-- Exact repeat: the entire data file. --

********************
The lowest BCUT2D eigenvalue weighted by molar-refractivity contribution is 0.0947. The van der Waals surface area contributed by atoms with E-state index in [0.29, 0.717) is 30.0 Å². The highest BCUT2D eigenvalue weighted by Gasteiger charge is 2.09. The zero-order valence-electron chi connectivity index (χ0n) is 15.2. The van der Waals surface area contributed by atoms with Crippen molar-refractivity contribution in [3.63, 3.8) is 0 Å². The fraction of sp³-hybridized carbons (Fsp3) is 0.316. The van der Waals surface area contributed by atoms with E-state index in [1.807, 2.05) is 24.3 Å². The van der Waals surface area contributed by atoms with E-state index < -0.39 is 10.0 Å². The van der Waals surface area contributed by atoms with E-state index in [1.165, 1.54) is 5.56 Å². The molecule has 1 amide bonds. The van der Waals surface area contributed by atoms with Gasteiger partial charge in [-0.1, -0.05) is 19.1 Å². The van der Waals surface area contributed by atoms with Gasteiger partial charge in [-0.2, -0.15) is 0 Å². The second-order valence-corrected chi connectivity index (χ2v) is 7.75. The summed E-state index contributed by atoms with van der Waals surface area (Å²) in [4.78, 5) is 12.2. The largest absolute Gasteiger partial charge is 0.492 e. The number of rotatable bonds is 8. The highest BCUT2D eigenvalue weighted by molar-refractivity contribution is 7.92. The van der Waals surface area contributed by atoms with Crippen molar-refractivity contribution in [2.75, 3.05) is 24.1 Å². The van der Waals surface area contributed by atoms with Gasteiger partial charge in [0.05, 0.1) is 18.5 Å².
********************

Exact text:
The lowest BCUT2D eigenvalue weighted by molar-refractivity contribution is 0.0947. The van der Waals surface area contributed by atoms with E-state index in [0.29, 0.717) is 30.0 Å². The highest BCUT2D eigenvalue weighted by Gasteiger charge is 2.09. The zero-order valence-electron chi connectivity index (χ0n) is 15.2. The van der Waals surface area contributed by atoms with Crippen molar-refractivity contribution in [3.63, 3.8) is 0 Å². The fraction of sp³-hybridized carbons (Fsp3) is 0.316. The van der Waals surface area contributed by atoms with E-state index in [1.807, 2.05) is 24.3 Å². The van der Waals surface area contributed by atoms with E-state index < -0.39 is 10.0 Å². The van der Waals surface area contributed by atoms with E-state index in [1.165, 1.54) is 5.56 Å². The molecule has 1 amide bonds. The van der Waals surface area contributed by atoms with Gasteiger partial charge in [-0.1, -0.05) is 19.1 Å². The van der Waals surface area contributed by atoms with Gasteiger partial charge in [-0.2, -0.15) is 0 Å². The second-order valence-corrected chi connectivity index (χ2v) is 7.75. The summed E-state index contributed by atoms with van der Waals surface area (Å²) in [4.78, 5) is 12.2. The largest absolute Gasteiger partial charge is 0.492 e. The number of rotatable bonds is 8. The highest BCUT2D eigenvalue weighted by molar-refractivity contribution is 7.92. The van der Waals surface area contributed by atoms with Crippen molar-refractivity contribution in [2.75, 3.05) is 24.1 Å². The van der Waals surface area contributed by atoms with Gasteiger partial charge in [0.05, 0.1) is 18.5 Å².